Andromeda Yelton

Across Divided Networks

Entries Tagged as 'culture clash'

after @bohyunkim: talking across boundaries and the meaning of “coder”

February 22nd, 2011 · 13 Comments · Uncategorized

Bohyun Kim has a great post (and read the comments too), Why not grow coders from the inside of libraries? Interesting questions on why we’re not doing that and how our institutions could better support that sort of development. The question that came up for me, though, reading through comments, was a question of vocabulary. [...]

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an asymptotic approach to truth

August 12th, 2010 · 4 Comments · Uncategorized

Spent the weekend visiting the in-laws in Princeton, hence visiting my librarian crew down there; Monday lunch with Janie Hermann followed by Deep Thoughts with Peter Bromberg. Lovely! (As always: how lucky am I to have found this profession where people are so generous with their time, thoughts, and expertise?) And at one point Peter [...]

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internet culture vs. library culture?

July 19th, 2010 · 1 Comment · Uncategorized

I was writing a comment on an ALA TechSource post on library culture vs. internet culture (thanks to Buffy for bringing it to my attention), and it got long enough I figured it should be a blog post instead. Blockquoting from the post; the rest is mine: The movers and shakers of Internet culture probably [...]

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what Google ethnography and research oncology have in common

January 25th, 2010 · Comments Off · Uncategorized

Here, we have an ethnographer talking about why (outside of academic/elite contexts) Google is not widely adopted in China. (A variety of reasons: the Google name is hard to pronounce and spell in Chinese and there is not a widely accepted, Google-promoted canonical form; many, many users have their primary internet access through mobile technologies [...]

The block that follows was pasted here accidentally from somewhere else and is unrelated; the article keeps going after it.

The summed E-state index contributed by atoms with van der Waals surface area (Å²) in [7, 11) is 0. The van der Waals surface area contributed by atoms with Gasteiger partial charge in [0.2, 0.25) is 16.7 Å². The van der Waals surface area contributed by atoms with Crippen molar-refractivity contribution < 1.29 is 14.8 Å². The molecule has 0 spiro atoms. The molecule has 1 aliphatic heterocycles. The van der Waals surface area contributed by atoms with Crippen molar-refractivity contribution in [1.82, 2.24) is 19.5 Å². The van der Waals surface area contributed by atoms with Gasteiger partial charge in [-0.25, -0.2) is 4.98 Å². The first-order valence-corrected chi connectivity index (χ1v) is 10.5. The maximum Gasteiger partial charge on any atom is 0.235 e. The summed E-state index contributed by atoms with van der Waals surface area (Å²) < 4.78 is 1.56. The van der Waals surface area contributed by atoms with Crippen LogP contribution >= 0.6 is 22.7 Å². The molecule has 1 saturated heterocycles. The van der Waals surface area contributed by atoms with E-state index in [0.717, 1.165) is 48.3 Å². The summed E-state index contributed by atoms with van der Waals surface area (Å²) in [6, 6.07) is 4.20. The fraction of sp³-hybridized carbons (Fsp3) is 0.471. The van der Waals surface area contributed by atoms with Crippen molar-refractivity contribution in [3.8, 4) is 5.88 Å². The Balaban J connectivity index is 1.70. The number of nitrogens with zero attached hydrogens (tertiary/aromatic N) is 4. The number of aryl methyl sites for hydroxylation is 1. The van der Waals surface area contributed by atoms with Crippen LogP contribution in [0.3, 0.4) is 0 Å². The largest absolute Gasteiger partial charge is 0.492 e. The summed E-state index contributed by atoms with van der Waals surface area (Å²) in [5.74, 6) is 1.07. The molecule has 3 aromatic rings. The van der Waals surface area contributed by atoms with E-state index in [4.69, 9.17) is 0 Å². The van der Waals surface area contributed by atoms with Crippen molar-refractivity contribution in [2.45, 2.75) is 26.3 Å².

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structure of open source community

January 7th, 2010 · 11 Comments · Uncategorized

So my husband (a software engineer) and I talk a lot about this library stuff, duh, and it’s useful for exposing underlying assumptions that differ between these two fields of information geekery… One of the things I’ve been thinking about is the structure of open source development communities. I’ve run Linux (albeit no more) and [...]

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discovery interfaces in the Chronicle

October 12th, 2009 · 7 Comments · Uncategorized

Chronicle of Higher Ed article on discovery layers in library catalogs. Doesn’t say much I haven’t already seen (although if you have no idea what I mean by “discovery layers” do read it; it’s a good overview). I did like this bit, though: “It’s sort of our answer to, Why it is you need a [...]

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NISO Forum 2009: Annette Bailey, and women in CS

October 9th, 2009 · 8 Comments · Uncategorized

I was at the NISO forum with my Library Automation class yesterday. Couple of interesting talks, particularly Annette Bailey‘s, and my notes have all these “blog this!” memos, none of which I’m blogging about right now because it turns out what I’ve been thinking about overnight is how her presentation reminded me of a chat [...]

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the perfect is the enemy of the good; the good is the enemy of the perfect?

September 18th, 2009 · 2 Comments · Uncategorized

In my Library Automation class yesterday, the concept of satisficing came up. Digression: satisficing is where I feel most acutely the cultural conflict between the librarians I read and talk with in school, and the software geeks I socialize with. So any time that comes up, there’s a lot going on in my head. Someone [...]

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Create Your Own Economy (part I?)

August 13th, 2009 · Comments Off · Uncategorized

I’ve just started reading Tyler Cowen’s new book, Create Your Own Economy. (That is to say, I’ve just finished Chapter 1.) I should preface this by saying that Cowen is one of my great intellectual crushes and his blog, Marginal Revolution, has taught me a lot and strongly influenced my thinking on some matters (as [...]

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objectivity vs. transparency

July 21st, 2009 · 2 Comments · Uncategorized

The always fascinating David Weinberger blogs on transparency vs. objectivity. Worth reading the whole thing — the argument gets deeper as it goes along. But here’s the part where I really started thinking: Transparency prospers in a linked medium, for you can literally see the connections between the final draft’s claims and the ideas that [...]

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